Several specific services can serve as examples of disparate service levels. The starting point for the data is the APA’s 2020 Comparative Report. Each city and county in the Commonwealth receives state financial assistance for specific services and programs. However, if one is trying to compare the spending of its own revenues by a city or town for a specific service to comparable spending by another jurisdiction, one needs to back out the state funds. It is here that the APA report has limitations. It reports  total local revenues by source, but does not break the spending for specific services down by revenue source. To accomplish that, one has to use the reports of the agencies from which the revenues came.

For each of the service areas considered below, I have adjusted the spending reported by Martinsville and Henry County in the APA report by the state funding received for that service. Note: the resultant spending amounts are certainly not completely “clean”; they are likely to include federal and additional state grant money. I have adjusted only for the major, continuing sources of state aid. To do more would require more resources that I have access to and more time than would be justified for this exercise.

Law enforcement

The city has a police department that provides law enforcement and traffic control services. In the county, the sheriff provides those services, supplemented by the State Police.

Both the city and the county receive state financial assistance for law enforcement. In FY 2020, Martinsville received a little under $1 million in HB 599 funding. For sheriffs, the Compensation Board reimburses localities for the total cost of the sheriff’s salary, as well as the total cost of all approved deputies.  (Most localities, including Henry County, employ, at their cost, more deputies than approved by the Compensation Board.)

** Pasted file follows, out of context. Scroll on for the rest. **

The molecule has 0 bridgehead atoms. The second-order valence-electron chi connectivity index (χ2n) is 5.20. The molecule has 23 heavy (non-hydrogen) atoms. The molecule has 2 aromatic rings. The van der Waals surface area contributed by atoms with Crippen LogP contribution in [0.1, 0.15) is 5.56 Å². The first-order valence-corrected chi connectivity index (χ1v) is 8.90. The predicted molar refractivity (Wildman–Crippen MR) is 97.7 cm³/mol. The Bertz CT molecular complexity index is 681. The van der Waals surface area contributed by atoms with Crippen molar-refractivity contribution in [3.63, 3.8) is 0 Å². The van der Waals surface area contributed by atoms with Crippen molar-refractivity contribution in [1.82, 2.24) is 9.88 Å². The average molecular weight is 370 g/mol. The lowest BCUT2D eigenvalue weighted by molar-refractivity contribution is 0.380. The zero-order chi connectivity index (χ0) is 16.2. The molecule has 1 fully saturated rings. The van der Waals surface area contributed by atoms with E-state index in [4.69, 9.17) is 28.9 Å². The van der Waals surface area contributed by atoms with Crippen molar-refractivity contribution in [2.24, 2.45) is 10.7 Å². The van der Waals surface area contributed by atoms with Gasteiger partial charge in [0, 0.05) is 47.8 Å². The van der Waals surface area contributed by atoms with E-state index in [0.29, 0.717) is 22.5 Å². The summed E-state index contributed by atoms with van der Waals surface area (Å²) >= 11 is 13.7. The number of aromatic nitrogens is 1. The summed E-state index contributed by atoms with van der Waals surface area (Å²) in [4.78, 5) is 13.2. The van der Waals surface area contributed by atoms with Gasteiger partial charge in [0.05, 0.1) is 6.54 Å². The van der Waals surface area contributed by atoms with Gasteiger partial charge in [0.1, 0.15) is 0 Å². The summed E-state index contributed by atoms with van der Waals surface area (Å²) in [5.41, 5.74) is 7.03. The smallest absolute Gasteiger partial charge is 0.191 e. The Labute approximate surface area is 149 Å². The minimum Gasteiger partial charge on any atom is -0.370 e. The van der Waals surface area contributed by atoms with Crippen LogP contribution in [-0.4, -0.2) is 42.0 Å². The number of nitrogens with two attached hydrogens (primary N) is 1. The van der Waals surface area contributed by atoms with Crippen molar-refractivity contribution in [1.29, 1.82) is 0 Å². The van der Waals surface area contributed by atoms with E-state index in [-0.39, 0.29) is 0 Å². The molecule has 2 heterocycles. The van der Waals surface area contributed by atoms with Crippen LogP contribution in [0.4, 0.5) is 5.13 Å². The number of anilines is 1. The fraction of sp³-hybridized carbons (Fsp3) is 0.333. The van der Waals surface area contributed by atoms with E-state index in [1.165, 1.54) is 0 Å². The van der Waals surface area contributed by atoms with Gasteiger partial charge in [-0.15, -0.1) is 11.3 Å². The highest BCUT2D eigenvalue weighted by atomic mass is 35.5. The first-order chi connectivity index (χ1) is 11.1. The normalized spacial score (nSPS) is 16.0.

Determining the cost of law-enforcement in local funds for the county is complicated by the sheriff being responsible for law-enforcement, running the jail, providing court security, and serving legal process. (Martinsville also has a sheriff, but he is not responsible for law enforcement.) Without additional data that is not readily available, it is not possible to determine how much Henry County spent in local funds for law enforcement by the sheriff.  However, using Compensation Board data that is available online, it is possible to estimate that cost.

The table below shows the adjusted FY 2020 Martinsville cost for law enforcement and an estimate of the cost for Henry County in local funds.

Fire and Rescue Services